Richard Ingrams's Week: One rule for Hogg and another for Cameron

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I have never been all that keen on wisteria, that woody rambling climber that left to its own devices will cover the front of many country cottages producing masses of pale mauve blossoms at this time of the year.

David Cameron must have felt the same. At any rate, he paid for somebody to come and cut down the wisteria that was threatening to engulf his country home in Oxfordshire. It cost him £680 and he claimed the money back from the taxpayer, an action which he now describes as "questionable". (He has since repaid the money.)

One would like to know a bit more about all this. How could it cost all of £680 to remove or was it just to prune an unruly wisteria? Provided with a ladder and a saw, couldn't Cameron have done the job himself? But, more importantly, assuming that Cameron had to get what they call "a little man" to come round, why couldn't he pay the bill out of his own pocket?

And then, quite apart from the wisteria, Cameron was claiming about £20,000 a year on the mortgage to pay for the nice house on which the wisteria grew. So what exactly was the difference between Douglas Hogg's moat and David Cameron's wisteria? Why should one man resign and not the other?

And isn't the only real scandal in all this that of very rich men claiming for things they could perfectly well pay for out of their own pocket? I could almost get angry about it.

Where's this public anger?

I do not get around as much perhaps as I used to. Even so, I commute to London most days using trains, buses and taxis and bump into any number of friends and even a few strangers.

And I have to say I have yet to come across a single trace of the wave of anger which is reported day by day to have engulfed the entire British nation in the wake of the scandal over MPs' expenses.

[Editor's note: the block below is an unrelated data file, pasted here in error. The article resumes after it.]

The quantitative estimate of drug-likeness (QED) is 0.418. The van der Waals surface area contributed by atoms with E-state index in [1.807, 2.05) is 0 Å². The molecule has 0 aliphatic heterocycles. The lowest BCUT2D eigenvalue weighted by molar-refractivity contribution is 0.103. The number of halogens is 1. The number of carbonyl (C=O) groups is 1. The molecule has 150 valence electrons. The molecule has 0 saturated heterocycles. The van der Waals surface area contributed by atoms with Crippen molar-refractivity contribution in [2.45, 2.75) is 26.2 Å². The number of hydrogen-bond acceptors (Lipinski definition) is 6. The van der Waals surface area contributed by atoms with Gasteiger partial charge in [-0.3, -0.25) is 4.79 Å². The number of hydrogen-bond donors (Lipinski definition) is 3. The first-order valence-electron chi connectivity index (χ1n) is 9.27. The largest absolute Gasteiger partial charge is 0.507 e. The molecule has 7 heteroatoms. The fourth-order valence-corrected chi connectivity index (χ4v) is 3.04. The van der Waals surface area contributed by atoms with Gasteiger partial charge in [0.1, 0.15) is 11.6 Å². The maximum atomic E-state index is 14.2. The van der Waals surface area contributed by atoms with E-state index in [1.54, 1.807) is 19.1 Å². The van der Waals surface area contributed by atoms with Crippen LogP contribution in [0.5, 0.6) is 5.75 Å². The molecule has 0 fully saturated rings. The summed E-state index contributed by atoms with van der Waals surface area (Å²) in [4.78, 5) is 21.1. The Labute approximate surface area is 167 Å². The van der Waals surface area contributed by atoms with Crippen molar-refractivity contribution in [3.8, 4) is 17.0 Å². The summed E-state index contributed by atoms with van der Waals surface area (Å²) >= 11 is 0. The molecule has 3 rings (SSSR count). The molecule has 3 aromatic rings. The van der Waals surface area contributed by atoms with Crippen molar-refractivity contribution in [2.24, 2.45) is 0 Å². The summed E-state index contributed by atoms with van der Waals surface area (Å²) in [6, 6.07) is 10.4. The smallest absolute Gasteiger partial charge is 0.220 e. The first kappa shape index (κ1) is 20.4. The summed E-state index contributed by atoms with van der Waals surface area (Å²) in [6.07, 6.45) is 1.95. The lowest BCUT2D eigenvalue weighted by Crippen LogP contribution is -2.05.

The tide of anger seems just as elusive as the tide of grief which was said to paralyse Britain following the death of Princess Diana in 1997.

Ah yes, people tell me, but didn't you see the audience on the BBC's Question Time shouting and screaming at those MPs? Here surely was the anger that you could have witnessed if you could have been bothered to stay up and watch the programme.

If that is all that it amounts to, then people ought to think twice before they persuade themselves that every single person in the country is red-faced with fury at the extravagances of Hazel Blears and Julie Kirkbride.

Because if you herd a group of people into a TV studio, subject them to warm-ups and other manipulative tricks, you can get them to do anything.

They will even, if called upon to do so, howl with laughter at completely unfunny jokes which they don't understand anyway. Confront them with a handful of MPs and they will duly scream and shout abuse. That's just a kind of artificially induced hysteria. Whatever it is it certainly isn't anger.

What was a vocation has turned into just another job

Being a priest, in the eyes of the secular media, is no different from any other job. It follows that we should no more think of objecting to a gay minister of religion than we would a gay dentist.

Hence the general rejoicing that the Church of Scotland has voted in favour of the appointment of its first ever gay minister, Mr Scott Rennie, 37, pictured.

Here is an organisation long associated with the harsh puritanism of John Knox now showing itself to be tolerant, forward-looking, modernising and all kinds of words that don't mean anything much.

The fact that Mr Rennie was married with a young child but has left them, is now divorced and living with a man is neither here nor there. In today's world we are all very relaxed about the breaking of the marriage vows. "Jesus loves me," says Mr Rennie, so it must be all right then.

The issue of openly gay clergy has already caused a major upheaval in the Church of England and now the same sort of crisis is threatening the Church of Scotland.

But the issue is not really to do with homosexuality. The only way the churches can survive is if priests and ministers are seen to be making personal sacrifices which the rest of us are not prepared to make. Then they will be respected.

As soon as they feel free to marry, get divorced, remarry, live with other men and so on then they are telling us that there's nothing so special about being a priest. It's just another job, like being a dentist. So no wonder the media are being so supportive.

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